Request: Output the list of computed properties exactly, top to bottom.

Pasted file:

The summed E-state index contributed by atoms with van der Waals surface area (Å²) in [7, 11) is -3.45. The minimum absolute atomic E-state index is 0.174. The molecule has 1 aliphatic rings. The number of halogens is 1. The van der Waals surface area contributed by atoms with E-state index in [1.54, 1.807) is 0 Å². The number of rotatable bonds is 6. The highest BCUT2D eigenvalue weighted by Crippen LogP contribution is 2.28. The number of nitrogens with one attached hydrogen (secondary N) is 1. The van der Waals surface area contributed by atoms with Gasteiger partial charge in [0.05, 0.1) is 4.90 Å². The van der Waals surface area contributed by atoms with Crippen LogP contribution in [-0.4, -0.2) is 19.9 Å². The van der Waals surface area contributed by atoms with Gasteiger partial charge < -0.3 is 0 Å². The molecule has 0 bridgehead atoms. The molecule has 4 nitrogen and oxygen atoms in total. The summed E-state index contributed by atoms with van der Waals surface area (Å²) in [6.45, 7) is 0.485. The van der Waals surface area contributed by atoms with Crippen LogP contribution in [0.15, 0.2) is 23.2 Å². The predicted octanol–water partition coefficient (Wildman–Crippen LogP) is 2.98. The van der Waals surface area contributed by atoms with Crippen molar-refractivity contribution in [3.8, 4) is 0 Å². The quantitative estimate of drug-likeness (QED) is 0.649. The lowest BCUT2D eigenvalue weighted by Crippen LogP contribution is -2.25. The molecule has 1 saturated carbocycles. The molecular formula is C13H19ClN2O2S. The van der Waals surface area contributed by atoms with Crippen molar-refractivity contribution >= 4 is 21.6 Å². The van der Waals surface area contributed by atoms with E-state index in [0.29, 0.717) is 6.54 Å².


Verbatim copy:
The summed E-state index contributed by atoms with van der Waals surface area (Å²) in [7, 11) is -3.45. The minimum absolute atomic E-state index is 0.174. The molecule has 1 aliphatic rings. The number of halogens is 1. The van der Waals surface area contributed by atoms with E-state index in [1.54, 1.807) is 0 Å². The number of rotatable bonds is 6. The highest BCUT2D eigenvalue weighted by Crippen LogP contribution is 2.28. The number of nitrogens with one attached hydrogen (secondary N) is 1. The van der Waals surface area contributed by atoms with Gasteiger partial charge in [0.05, 0.1) is 4.90 Å². The van der Waals surface area contributed by atoms with Crippen LogP contribution in [-0.4, -0.2) is 19.9 Å². The van der Waals surface area contributed by atoms with Gasteiger partial charge < -0.3 is 0 Å². The molecule has 0 bridgehead atoms. The molecule has 4 nitrogen and oxygen atoms in total. The summed E-state index contributed by atoms with van der Waals surface area (Å²) in [6.45, 7) is 0.485. The van der Waals surface area contributed by atoms with Crippen LogP contribution in [0.15, 0.2) is 23.2 Å². The predicted octanol–water partition coefficient (Wildman–Crippen LogP) is 2.98. The van der Waals surface area contributed by atoms with Crippen molar-refractivity contribution in [3.8, 4) is 0 Å². The quantitative estimate of drug-likeness (QED) is 0.649. The lowest BCUT2D eigenvalue weighted by Crippen LogP contribution is -2.25. The molecule has 1 saturated carbocycles. The molecular formula is C13H19ClN2O2S. The van der Waals surface area contributed by atoms with Crippen molar-refractivity contribution >= 4 is 21.6 Å². The van der Waals surface area contributed by atoms with E-state index in [0.29, 0.717) is 6.54 Å².